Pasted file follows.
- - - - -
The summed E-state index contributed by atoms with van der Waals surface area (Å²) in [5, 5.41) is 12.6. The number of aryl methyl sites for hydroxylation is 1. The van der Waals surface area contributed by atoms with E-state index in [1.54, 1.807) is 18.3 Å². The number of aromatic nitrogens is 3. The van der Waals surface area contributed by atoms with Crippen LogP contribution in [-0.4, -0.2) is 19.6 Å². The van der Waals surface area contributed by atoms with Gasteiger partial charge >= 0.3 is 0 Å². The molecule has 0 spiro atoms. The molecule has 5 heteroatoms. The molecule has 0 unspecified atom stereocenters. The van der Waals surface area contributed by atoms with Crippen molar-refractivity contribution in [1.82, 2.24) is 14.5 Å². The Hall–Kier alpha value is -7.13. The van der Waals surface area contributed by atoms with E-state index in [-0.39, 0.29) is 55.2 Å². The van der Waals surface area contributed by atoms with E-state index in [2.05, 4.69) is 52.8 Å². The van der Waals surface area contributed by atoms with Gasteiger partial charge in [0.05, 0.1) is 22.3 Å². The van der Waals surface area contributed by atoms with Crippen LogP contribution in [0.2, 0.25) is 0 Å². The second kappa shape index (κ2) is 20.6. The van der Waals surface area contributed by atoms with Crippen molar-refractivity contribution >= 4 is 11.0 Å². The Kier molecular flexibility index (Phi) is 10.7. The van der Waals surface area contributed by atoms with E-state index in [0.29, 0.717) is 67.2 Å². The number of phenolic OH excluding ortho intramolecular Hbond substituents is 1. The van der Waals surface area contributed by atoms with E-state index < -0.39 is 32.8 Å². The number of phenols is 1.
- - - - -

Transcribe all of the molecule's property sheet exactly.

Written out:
The summed E-state index contributed by atoms with van der Waals surface area (Å²) in [5, 5.41) is 12.6. The number of aryl methyl sites for hydroxylation is 1. The van der Waals surface area contributed by atoms with E-state index in [1.54, 1.807) is 18.3 Å². The number of aromatic nitrogens is 3. The van der Waals surface area contributed by atoms with Crippen LogP contribution in [-0.4, -0.2) is 19.6 Å². The van der Waals surface area contributed by atoms with Gasteiger partial charge >= 0.3 is 0 Å². The molecule has 0 spiro atoms. The molecule has 5 heteroatoms. The molecule has 0 unspecified atom stereocenters. The van der Waals surface area contributed by atoms with Crippen molar-refractivity contribution in [1.82, 2.24) is 14.5 Å². The Hall–Kier alpha value is -7.13. The van der Waals surface area contributed by atoms with E-state index in [-0.39, 0.29) is 55.2 Å². The van der Waals surface area contributed by atoms with E-state index in [2.05, 4.69) is 52.8 Å². The van der Waals surface area contributed by atoms with Gasteiger partial charge in [0.05, 0.1) is 22.3 Å². The van der Waals surface area contributed by atoms with Crippen LogP contribution in [0.2, 0.25) is 0 Å². The second kappa shape index (κ2) is 20.6. The van der Waals surface area contributed by atoms with Crippen molar-refractivity contribution >= 4 is 11.0 Å². The Kier molecular flexibility index (Phi) is 10.7. The van der Waals surface area contributed by atoms with E-state index in [0.29, 0.717) is 67.2 Å². The number of phenolic OH excluding ortho intramolecular Hbond substituents is 1. The van der Waals surface area contributed by atoms with E-state index < -0.39 is 32.8 Å². The number of phenols is 1.